The UNODC Regional Office for South Asia is supporting a regional project titled
"Prevention of transmission of HIV among Drug Users in SAARC Countries" (RAS/H13)
that is being implemented in partnership with the governments of the member countries of the SAARC region.
The three pillars of the project are capacity building, ensuring gender sensitivity and sustainability beyond project life.
Society for Health Education (SHE), a non-governmental organisation in Maldives is being supported by the project to work closely with the "larger community" at the demonstration sites and create an enabling environment to carry out health Camps for recovering/current drug users and their regular sex partners at the demonstration sites. Established in 1988 by a group of women, the aim of SHE is to improve the quality of life of the Maldivians, by raising awareness on health and social issues. SHE has managed to build up an institution that is capable of providing a range of services using local expertise.
On 23 May 2008, the first ever health camp was organized by SHE in collaboration with the Project H13 and National Narcotics Control Board (NNCB).
This health camp was organized using the Project H13 (UNODC) protocol on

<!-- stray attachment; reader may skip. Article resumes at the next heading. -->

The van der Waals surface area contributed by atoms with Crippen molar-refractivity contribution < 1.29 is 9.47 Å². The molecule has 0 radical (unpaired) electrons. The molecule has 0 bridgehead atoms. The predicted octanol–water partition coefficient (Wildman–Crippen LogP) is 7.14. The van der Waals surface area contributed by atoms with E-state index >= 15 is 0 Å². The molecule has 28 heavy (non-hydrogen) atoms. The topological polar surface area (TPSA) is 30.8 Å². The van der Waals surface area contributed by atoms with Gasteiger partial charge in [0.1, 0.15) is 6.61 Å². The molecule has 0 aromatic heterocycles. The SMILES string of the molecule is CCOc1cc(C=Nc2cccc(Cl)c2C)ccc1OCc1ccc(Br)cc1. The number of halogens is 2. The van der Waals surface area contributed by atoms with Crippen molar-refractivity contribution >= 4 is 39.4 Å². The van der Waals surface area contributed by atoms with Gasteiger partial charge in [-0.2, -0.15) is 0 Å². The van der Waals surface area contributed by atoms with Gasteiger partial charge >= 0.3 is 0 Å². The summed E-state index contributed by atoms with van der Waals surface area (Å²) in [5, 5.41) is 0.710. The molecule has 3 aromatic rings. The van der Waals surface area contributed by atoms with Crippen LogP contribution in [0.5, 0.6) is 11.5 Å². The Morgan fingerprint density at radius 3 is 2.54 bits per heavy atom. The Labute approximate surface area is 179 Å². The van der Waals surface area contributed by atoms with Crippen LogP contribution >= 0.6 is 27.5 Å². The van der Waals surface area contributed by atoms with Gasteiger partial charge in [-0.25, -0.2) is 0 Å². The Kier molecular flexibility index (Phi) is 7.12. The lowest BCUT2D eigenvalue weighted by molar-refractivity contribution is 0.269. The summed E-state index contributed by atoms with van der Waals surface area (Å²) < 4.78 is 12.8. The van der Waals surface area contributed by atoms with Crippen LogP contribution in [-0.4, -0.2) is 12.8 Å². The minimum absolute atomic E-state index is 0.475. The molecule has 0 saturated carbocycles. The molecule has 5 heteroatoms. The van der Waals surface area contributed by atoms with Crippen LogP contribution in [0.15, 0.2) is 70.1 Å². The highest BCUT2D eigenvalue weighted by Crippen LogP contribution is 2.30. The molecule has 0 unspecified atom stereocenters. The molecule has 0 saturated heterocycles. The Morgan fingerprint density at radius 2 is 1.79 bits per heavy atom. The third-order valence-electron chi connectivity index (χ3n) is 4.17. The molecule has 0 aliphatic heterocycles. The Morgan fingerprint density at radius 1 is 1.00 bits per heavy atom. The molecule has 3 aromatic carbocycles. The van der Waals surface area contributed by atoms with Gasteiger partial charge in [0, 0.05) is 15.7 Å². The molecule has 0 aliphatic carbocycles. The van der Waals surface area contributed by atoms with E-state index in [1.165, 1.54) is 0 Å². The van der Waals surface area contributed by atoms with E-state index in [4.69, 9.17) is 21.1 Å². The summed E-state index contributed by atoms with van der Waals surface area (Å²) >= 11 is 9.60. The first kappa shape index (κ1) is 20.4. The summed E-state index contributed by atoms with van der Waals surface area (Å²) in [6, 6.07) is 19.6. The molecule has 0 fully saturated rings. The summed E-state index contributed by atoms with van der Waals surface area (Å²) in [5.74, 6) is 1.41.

Low Cost Community Based Care and Support (LCCS) as part of the comprehensive package of service delivery aimed at the prevention of transmission of HIV amongst vulnerable drug using populations especially injection drug users (IDU).
Prior to the initiation of camp, information was disseminated within the selected community through the staff members of SHE and through a series of advocacy meetings aimed at mobilising/involving community members and resources. These advocacy meetings also helped to disseminate information among the community members on the purpose and scope of the health camp.
The SHE team in consultation with important/influential community members including local corporate giants like the
Dhiraagu finalised the venue, logistics and a campaign plan to reach out to most unreached populations from the islands.
The health camp was very successful which was evident from the high number of attendees/visitors and participation of key stakeholders including police, corporates (Dhiraagu), NGOs/CBOs, government agencies (health, youth, education & employment) and international agencies like the Global Fund.
No. of people who participated
Participatory exercises conducted during the camps for public engagement:
1.1 Risky Behaviour Game.
The goal of the game was to make the participants understand how drug injecting may contribute to an increased incidence of HIV infection and also how HIV can be transmitted through sexual contacts between drug injectors and non-injectors.
24 people participated in this activity.
1.2 Dice Game
This game can be played by a few people or by a number of people. The objective of the game was to give factual information on HIV and drug use related information.
The game gave opportunities for participants to ask questions from the facilitator/s about
their concerns and clarify the answers.
1.3 Balloon Game
This activity was to facilitate participants to gain information and share their ideas and views about drug use and HIV/AIDS
1.4 Agree/Disagree game
This game promoted an interactive exchange of information and explores the values and attitudes related to issues such as sexuality, HIV/AIDS, and substance abuse.
1.5 High Risk Low Risk No Risk